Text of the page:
Marieschi and Antonio Canal (Canaletto," 1697-1768) were the foremost painters of Venetian views in the second quarter of the eighteenth century. Although early death restricted his output, Marieschi's reputation has grown as the qualities of his manner have become recognized. The Art Institute's Marieschi, with its remarkably wide perspective, is also notable for the equilibrium between the imposing architecture on the bank of the Grand Canal and the imaginary scenes of everyday life depicted on the near shore.
Marieschi seldom painted the human figures in his works; here, he is believed to have entrusted them to Gianantonio Guardi (1699-1760), the elder brother of the famous view painter Francesco Guardi (several of whose works are exhibited nearby). The figures in this painting wear masks and are dressed for a festive event-even the gondoliers are in fancy dress.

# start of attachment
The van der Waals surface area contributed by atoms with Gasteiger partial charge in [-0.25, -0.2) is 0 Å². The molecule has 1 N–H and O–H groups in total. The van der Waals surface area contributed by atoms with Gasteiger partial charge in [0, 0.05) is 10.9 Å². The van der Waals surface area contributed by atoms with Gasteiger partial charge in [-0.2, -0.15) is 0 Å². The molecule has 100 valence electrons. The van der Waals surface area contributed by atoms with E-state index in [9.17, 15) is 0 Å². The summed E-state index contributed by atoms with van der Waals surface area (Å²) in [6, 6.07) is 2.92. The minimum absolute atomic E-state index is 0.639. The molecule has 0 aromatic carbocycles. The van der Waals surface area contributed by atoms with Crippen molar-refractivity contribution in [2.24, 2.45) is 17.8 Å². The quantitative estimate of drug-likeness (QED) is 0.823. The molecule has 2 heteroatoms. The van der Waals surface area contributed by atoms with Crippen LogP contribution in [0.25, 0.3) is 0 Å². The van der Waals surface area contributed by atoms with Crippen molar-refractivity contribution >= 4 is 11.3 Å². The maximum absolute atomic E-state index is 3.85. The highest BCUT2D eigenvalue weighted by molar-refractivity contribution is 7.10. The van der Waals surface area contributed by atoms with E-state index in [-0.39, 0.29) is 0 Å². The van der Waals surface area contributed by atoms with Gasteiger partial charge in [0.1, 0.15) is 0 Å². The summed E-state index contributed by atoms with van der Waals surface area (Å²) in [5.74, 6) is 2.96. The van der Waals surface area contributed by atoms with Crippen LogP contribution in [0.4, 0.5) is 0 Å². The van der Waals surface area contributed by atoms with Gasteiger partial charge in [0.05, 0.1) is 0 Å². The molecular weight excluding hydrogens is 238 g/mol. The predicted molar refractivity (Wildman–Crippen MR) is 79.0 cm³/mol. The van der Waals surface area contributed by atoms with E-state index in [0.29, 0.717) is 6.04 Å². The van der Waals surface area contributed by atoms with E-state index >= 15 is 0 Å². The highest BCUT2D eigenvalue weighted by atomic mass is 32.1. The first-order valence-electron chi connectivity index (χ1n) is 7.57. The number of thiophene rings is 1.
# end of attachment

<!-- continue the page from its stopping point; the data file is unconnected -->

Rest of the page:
A trained architect, Marieschi reached uncanny exactitude in his renderings of architecture with the aid of a camera obscura, an optical device that projects an almost photographic image. Marieschi's experience as a designer of theatrical scenery is evident, as the buildings appear to constitute a backdrop for the activities in the foreground.
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